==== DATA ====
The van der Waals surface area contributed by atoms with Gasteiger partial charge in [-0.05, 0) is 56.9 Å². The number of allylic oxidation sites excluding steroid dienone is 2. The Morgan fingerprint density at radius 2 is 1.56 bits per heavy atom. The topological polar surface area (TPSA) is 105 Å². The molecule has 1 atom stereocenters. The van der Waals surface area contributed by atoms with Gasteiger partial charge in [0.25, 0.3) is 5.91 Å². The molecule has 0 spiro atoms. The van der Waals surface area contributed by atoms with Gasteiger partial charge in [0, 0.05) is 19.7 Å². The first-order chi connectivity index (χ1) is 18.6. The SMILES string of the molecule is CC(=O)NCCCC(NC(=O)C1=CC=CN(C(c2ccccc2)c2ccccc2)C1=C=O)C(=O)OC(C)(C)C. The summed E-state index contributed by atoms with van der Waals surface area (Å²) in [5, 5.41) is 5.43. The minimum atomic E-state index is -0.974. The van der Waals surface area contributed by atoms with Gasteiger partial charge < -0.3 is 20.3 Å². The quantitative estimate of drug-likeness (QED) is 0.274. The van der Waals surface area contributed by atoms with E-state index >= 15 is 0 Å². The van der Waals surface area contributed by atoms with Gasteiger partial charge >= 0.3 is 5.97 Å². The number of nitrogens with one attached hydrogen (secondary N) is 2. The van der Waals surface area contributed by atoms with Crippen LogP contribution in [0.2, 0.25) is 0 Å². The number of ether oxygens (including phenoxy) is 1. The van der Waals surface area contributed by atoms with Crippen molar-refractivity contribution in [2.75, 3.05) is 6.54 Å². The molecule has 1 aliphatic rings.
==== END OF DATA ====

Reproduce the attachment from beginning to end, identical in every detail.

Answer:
The van der Waals surface area contributed by atoms with Gasteiger partial charge in [-0.05, 0) is 56.9 Å². The number of allylic oxidation sites excluding steroid dienone is 2. The Morgan fingerprint density at radius 2 is 1.56 bits per heavy atom. The topological polar surface area (TPSA) is 105 Å². The molecule has 1 atom stereocenters. The van der Waals surface area contributed by atoms with Gasteiger partial charge in [0.25, 0.3) is 5.91 Å². The molecule has 0 spiro atoms. The van der Waals surface area contributed by atoms with Gasteiger partial charge in [0, 0.05) is 19.7 Å². The first-order chi connectivity index (χ1) is 18.6. The SMILES string of the molecule is CC(=O)NCCCC(NC(=O)C1=CC=CN(C(c2ccccc2)c2ccccc2)C1=C=O)C(=O)OC(C)(C)C. The summed E-state index contributed by atoms with van der Waals surface area (Å²) in [5, 5.41) is 5.43. The minimum atomic E-state index is -0.974. The van der Waals surface area contributed by atoms with Gasteiger partial charge < -0.3 is 20.3 Å². The quantitative estimate of drug-likeness (QED) is 0.274. The van der Waals surface area contributed by atoms with E-state index >= 15 is 0 Å². The van der Waals surface area contributed by atoms with Gasteiger partial charge >= 0.3 is 5.97 Å². The number of nitrogens with one attached hydrogen (secondary N) is 2. The van der Waals surface area contributed by atoms with Crippen LogP contribution in [0.2, 0.25) is 0 Å². The number of ether oxygens (including phenoxy) is 1. The van der Waals surface area contributed by atoms with Crippen molar-refractivity contribution in [2.75, 3.05) is 6.54 Å². The molecule has 1 aliphatic rings.